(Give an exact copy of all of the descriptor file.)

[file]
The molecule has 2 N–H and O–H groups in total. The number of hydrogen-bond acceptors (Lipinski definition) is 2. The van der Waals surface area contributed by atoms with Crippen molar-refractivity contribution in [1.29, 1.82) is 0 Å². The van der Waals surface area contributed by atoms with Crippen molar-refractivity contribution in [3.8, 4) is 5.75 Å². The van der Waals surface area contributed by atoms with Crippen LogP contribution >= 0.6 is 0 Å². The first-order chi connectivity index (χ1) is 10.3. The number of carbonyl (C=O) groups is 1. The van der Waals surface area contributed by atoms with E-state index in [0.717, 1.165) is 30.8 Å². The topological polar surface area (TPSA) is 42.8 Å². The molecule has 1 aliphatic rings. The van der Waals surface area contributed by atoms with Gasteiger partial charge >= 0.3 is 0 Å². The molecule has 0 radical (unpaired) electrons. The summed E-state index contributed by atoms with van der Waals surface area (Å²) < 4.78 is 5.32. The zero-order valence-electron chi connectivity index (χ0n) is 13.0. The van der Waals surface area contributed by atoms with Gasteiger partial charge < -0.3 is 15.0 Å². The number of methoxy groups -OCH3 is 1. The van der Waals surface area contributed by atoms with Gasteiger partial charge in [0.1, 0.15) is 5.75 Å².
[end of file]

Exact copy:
The molecule has 2 N–H and O–H groups in total. The number of hydrogen-bond acceptors (Lipinski definition) is 2. The van der Waals surface area contributed by atoms with Crippen molar-refractivity contribution in [1.29, 1.82) is 0 Å². The van der Waals surface area contributed by atoms with Crippen molar-refractivity contribution in [3.8, 4) is 5.75 Å². The van der Waals surface area contributed by atoms with Crippen LogP contribution >= 0.6 is 0 Å². The first-order chi connectivity index (χ1) is 10.3. The number of carbonyl (C=O) groups is 1. The van der Waals surface area contributed by atoms with E-state index in [0.717, 1.165) is 30.8 Å². The topological polar surface area (TPSA) is 42.8 Å². The molecule has 1 aliphatic rings. The van der Waals surface area contributed by atoms with Gasteiger partial charge >= 0.3 is 0 Å². The molecule has 0 radical (unpaired) electrons. The summed E-state index contributed by atoms with van der Waals surface area (Å²) < 4.78 is 5.32. The zero-order valence-electron chi connectivity index (χ0n) is 13.0. The van der Waals surface area contributed by atoms with Gasteiger partial charge < -0.3 is 15.0 Å². The number of methoxy groups -OCH3 is 1. The van der Waals surface area contributed by atoms with Gasteiger partial charge in [0.1, 0.15) is 5.75 Å².